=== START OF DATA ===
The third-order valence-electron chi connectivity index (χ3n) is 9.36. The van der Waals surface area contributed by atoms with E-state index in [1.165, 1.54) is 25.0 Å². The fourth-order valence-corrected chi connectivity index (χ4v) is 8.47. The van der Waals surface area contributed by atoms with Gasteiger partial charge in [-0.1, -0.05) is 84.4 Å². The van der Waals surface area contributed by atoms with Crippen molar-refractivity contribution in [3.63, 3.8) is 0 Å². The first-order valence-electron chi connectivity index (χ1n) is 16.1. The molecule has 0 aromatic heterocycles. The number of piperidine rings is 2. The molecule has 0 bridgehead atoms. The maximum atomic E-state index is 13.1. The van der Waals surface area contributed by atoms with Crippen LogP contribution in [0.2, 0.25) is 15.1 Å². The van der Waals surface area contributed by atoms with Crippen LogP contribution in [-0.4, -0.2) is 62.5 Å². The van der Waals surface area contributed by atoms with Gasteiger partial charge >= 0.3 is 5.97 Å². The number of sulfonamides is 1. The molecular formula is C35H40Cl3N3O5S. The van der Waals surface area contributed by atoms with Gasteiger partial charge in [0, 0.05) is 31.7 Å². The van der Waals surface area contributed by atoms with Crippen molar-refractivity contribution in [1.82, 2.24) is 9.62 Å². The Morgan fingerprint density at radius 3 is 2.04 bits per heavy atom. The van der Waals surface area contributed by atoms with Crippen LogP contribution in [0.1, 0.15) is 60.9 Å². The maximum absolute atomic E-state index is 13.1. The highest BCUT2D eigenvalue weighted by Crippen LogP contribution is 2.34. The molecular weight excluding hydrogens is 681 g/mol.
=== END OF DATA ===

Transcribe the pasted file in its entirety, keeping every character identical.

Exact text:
The third-order valence-electron chi connectivity index (χ3n) is 9.36. The van der Waals surface area contributed by atoms with E-state index in [1.165, 1.54) is 25.0 Å². The fourth-order valence-corrected chi connectivity index (χ4v) is 8.47. The van der Waals surface area contributed by atoms with Gasteiger partial charge in [-0.1, -0.05) is 84.4 Å². The van der Waals surface area contributed by atoms with Crippen molar-refractivity contribution in [3.63, 3.8) is 0 Å². The first-order valence-electron chi connectivity index (χ1n) is 16.1. The molecule has 0 aromatic heterocycles. The number of piperidine rings is 2. The molecule has 0 bridgehead atoms. The maximum atomic E-state index is 13.1. The van der Waals surface area contributed by atoms with Crippen LogP contribution in [0.2, 0.25) is 15.1 Å². The van der Waals surface area contributed by atoms with Crippen LogP contribution in [-0.4, -0.2) is 62.5 Å². The van der Waals surface area contributed by atoms with Gasteiger partial charge >= 0.3 is 5.97 Å². The number of sulfonamides is 1. The molecular formula is C35H40Cl3N3O5S. The van der Waals surface area contributed by atoms with Gasteiger partial charge in [0, 0.05) is 31.7 Å². The van der Waals surface area contributed by atoms with Crippen molar-refractivity contribution in [1.82, 2.24) is 9.62 Å². The Morgan fingerprint density at radius 3 is 2.04 bits per heavy atom. The van der Waals surface area contributed by atoms with Crippen LogP contribution in [0.1, 0.15) is 60.9 Å². The maximum absolute atomic E-state index is 13.1. The highest BCUT2D eigenvalue weighted by Crippen LogP contribution is 2.34. The molecular weight excluding hydrogens is 681 g/mol.